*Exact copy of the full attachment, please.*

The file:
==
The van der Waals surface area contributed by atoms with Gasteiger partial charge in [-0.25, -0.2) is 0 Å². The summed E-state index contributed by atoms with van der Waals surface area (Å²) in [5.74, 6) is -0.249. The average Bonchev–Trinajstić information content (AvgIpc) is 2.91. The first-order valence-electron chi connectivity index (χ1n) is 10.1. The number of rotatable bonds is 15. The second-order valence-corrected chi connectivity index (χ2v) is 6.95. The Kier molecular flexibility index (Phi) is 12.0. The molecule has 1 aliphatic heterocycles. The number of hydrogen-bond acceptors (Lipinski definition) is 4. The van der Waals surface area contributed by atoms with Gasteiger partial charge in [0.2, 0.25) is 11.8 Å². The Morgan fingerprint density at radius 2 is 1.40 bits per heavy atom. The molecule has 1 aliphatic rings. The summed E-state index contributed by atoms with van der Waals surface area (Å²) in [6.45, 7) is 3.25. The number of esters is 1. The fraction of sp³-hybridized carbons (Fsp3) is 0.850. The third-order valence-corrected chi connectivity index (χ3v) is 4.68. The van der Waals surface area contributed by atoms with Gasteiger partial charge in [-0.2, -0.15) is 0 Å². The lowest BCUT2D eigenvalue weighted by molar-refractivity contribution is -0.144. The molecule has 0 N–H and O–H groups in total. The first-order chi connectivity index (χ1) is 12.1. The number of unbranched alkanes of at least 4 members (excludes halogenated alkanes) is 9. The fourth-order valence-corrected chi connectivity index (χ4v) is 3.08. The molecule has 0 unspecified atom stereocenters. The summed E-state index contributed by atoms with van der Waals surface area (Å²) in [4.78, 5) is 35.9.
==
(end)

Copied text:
The van der Waals surface area contributed by atoms with Gasteiger partial charge in [-0.25, -0.2) is 0 Å². The summed E-state index contributed by atoms with van der Waals surface area (Å²) in [5.74, 6) is -0.249. The average Bonchev–Trinajstić information content (AvgIpc) is 2.91. The first-order valence-electron chi connectivity index (χ1n) is 10.1. The number of rotatable bonds is 15. The second-order valence-corrected chi connectivity index (χ2v) is 6.95. The Kier molecular flexibility index (Phi) is 12.0. The molecule has 1 aliphatic heterocycles. The number of hydrogen-bond acceptors (Lipinski definition) is 4. The van der Waals surface area contributed by atoms with Gasteiger partial charge in [0.2, 0.25) is 11.8 Å². The Morgan fingerprint density at radius 2 is 1.40 bits per heavy atom. The molecule has 1 aliphatic rings. The summed E-state index contributed by atoms with van der Waals surface area (Å²) in [6.45, 7) is 3.25. The number of esters is 1. The fraction of sp³-hybridized carbons (Fsp3) is 0.850. The third-order valence-corrected chi connectivity index (χ3v) is 4.68. The van der Waals surface area contributed by atoms with Gasteiger partial charge in [-0.2, -0.15) is 0 Å². The lowest BCUT2D eigenvalue weighted by molar-refractivity contribution is -0.144. The molecule has 0 N–H and O–H groups in total. The first-order chi connectivity index (χ1) is 12.1. The number of unbranched alkanes of at least 4 members (excludes halogenated alkanes) is 9. The fourth-order valence-corrected chi connectivity index (χ4v) is 3.08. The molecule has 0 unspecified atom stereocenters. The summed E-state index contributed by atoms with van der Waals surface area (Å²) in [4.78, 5) is 35.9.